While the mantra during most congressional races is to keep the focus on local issues, Trump continues to loom large. Voters’ opinions of the president, negative or positive, could render all the ads and campaign strategies irrelevant.

“Trump’s behavior is somewhat unpredictable. … One statement or event just three days before the vote could be a determinative factor,” Barke said.

The race could be complicated by the still-undecided fate of ObamaCare. Trump has been determined to repeal and replace it, but the House GOP’s first attempt proved deeply unpopular nationally. With Price playing a significant role in those negotiations, the issue could have an outsized impact in his old district.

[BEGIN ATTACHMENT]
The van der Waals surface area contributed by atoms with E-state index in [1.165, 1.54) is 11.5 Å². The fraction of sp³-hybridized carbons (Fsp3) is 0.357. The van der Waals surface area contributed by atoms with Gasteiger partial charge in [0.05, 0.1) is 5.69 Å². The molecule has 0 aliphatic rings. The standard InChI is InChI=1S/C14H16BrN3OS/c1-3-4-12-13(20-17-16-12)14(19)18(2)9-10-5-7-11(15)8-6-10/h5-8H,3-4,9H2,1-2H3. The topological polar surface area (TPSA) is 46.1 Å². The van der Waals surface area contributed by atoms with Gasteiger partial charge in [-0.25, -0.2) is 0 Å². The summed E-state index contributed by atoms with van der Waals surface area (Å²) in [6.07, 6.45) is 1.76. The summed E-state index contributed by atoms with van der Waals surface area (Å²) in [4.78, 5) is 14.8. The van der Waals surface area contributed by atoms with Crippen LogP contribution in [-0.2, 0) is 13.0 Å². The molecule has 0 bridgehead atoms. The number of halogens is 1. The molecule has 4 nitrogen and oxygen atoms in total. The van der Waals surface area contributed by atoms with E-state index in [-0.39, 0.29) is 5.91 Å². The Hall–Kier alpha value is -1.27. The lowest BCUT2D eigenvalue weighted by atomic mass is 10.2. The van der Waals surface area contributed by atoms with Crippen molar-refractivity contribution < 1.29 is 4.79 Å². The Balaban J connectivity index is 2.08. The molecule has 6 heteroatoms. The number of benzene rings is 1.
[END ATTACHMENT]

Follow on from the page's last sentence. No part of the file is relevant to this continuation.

For both sides, the race looks set to hinge on voter enthusiasm. Republicans are still favored now that the party has one candidate, but Democrats are emboldened by their near-majority margin last Tuesday, hoping that a few more weeks of campaigning will push Ossoff into a historic upset.

“It’s not clear that the 6th District is a safe Republican district now. It may be,” Barke said. “Maybe the Ossoff turnout in April could have been a fluke. But that’s going to be up to the Democrats.”